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Environmental, social and governance factors are playing a growing role in mergers and acquisitions activity, but so far this is having a limited impact on the insurance coverage that underpins deals.
Recent research suggests that ESG is having a growing impact on M&A activity and corporate strategy. Some 42% of experts said ESG plays an important role in their organization’s M&A activity, while 68% said it will become even more important over the next two years, according to a report by Coleman Research Group released in August. Respondents comprised experts involved in M&A activities and ESG within their organizations across Coleman’s global network in the Americas, Europe, the Middle East and Africa, and Asia-Pacific.
While there is greater scrutiny of ESG risks and buyers have stepped up their due diligence of target companies, ESG has yet to influence pricing and terms for representations and warranties insurance, which covers potential liabilities arising from mergers and acquisitions, experts say.
ESG is top of mind for insurers in general and may affect their appetite for underwriting certain transactions, said Simon Tesselment, chief broking officer, transaction solutions, EMEA, at Aon PLC in London.
Several large corporations, including insurers, some of which write M&A coverage, have made public statements that they are no longer happy to support certain industries, such as polluting businesses in the energy sector, Mr. Tesselment said.
Insurers may decline certain transactions based on corporate appetite or underwriting guidelines, but only a few are taking hardline positions affecting a small segment of deals, he said.
“A deal we did in London two or three years ago was a coal-related business. We did secure terms and get it covered, but there was very limited appetite in the market. No one is necessarily going to play back to you they are going to decline a deal because of ESG concerns, but they’ll find a way to turn it down for numerous reasons,” Mr. Tesselment said.
Private equity fund mandates typically now include an ESG component and limited partners and other institutional investors are increasingly making investment decisions based on ESG performance, said Matthew Wiener, Houston-based managing director at Aon PLC.
This has played out in the energy sector in the U.S. and abroad, as investments in renewable energy have increased significantly, Mr. Wiener said.
“With respect to insuring these transactions I’ve seen more renewable energy transactions being underwritten in the last 18 months than I did in the prior five years. There’s been a huge influx of capital there,” he said.
There is a growing focus on ESG in M&A, but there hasn’t been as much of a shift in the representations and warranties insurance market, especially in the U.S., said Stavan Desai, New York-based head of Americas transactional liability at Mosaic Insurance Holdings Ltd.
“When people say ESG, most are thinking about industry-driven best practices — companies should be doing this — whereas on the other hand reps and warranties for the most part are focused on compliance with laws,” Mr. Desai said.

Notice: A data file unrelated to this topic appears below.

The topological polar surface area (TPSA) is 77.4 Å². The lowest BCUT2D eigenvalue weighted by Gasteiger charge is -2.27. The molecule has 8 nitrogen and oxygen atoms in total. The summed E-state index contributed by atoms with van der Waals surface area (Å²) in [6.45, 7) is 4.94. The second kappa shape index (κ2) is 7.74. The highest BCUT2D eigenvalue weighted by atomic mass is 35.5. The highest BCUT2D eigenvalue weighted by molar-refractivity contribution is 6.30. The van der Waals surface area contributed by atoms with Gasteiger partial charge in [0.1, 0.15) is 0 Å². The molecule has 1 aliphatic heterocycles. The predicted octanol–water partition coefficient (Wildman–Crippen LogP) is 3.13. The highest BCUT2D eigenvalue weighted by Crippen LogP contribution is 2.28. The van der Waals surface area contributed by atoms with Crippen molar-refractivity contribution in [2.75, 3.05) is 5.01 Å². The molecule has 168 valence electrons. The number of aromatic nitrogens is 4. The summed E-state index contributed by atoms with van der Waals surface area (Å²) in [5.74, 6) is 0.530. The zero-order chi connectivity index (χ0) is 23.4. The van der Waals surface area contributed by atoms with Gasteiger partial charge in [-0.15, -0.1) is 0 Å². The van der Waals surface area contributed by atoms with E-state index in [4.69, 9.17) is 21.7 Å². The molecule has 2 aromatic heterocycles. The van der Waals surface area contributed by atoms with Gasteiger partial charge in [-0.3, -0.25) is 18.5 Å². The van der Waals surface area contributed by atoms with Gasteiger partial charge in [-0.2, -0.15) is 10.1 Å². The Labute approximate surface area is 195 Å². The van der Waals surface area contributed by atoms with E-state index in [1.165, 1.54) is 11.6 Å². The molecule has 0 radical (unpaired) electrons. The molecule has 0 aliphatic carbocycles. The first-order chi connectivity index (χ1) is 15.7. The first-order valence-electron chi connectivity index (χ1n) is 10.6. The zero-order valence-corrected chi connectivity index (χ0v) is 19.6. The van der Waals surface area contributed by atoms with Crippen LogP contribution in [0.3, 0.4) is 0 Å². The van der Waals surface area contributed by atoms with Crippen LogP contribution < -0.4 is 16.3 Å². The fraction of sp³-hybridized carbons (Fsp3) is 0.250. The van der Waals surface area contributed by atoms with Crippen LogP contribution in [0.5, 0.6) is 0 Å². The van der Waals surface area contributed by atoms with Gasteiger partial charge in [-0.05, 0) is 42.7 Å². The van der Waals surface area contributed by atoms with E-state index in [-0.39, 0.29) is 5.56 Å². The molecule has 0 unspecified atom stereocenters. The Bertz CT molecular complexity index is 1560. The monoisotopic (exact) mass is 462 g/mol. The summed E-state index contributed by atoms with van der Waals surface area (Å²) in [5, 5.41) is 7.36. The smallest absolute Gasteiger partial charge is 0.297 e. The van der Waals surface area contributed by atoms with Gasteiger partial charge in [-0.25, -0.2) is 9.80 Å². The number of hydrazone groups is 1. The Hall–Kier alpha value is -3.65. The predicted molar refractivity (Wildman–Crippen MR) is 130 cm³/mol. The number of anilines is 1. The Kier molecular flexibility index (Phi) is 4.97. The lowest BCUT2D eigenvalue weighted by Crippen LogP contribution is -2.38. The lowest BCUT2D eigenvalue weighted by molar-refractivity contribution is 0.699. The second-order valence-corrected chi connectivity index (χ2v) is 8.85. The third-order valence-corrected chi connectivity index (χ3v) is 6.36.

ESG-related regulation so far has focused on public companies and SEC reporting requirements, he said. “From a private company perspective there are not that many new ESG regulations and considerations that would give cause for concern, and the traditional diligence process has been sufficient to cover most ESG risks,” he said.
Insurer appetite will differ by company, and for risks that are more difficult to place, such as private gun manufacturing and coal mines, ESG is a consideration, Mr. Desai said.
“That’s not to say you can’t find reps and warranties insurance for either of those categories, but the number of quotes brokers get back will traditionally be fewer on more ESG-risky targets than others,” he said.
ESG as a topic is not coming up in private middle market acquisition deals in the way it is arising in the public securities world, said Randi Mason, co-head of the corporate practice at law firm Morrison Cohen LLP in New York.
“We are not seeing reps and warranties addressing ESG per se, and we’re not seeing reps and warranties excluding ESG as a topic. That being said, ESG is an umbrella term, and a lot of components that make up ESG are getting heightened attention,” Ms. Mason said.
For example, cybersecurity and data privacy are coming under greater focus, she said.
“A decade ago, we had to convince clients to let us do diligence; now issues of data privacy and security take up a lot of diligence time and are given real real estate in purchase agreements,” Ms. Mason said.
Even since before ESG became a hot topic, environmental risks have been a consideration in mergers and acquisitions — for example if a chemical company with a known environmental legacy liability was being acquired, said Jonathan Mitchell, Atlanta-based director, client advisory, at brokerage Founder Shield.
Questions and concerns around whether a company is complying with employment laws and with the Fair Labor Standards Act which establishes minimum wage and overtime pay, have also been a focus, Mr. Mitchell said.
More recently, social issues concerning diversity, pay equity, and the #MeToo movement have started to get more attention, he said.
From the insurance perspective, “ESG is evolving as we speak,” and it will have a growing role going forward, Mr. Mitchell said.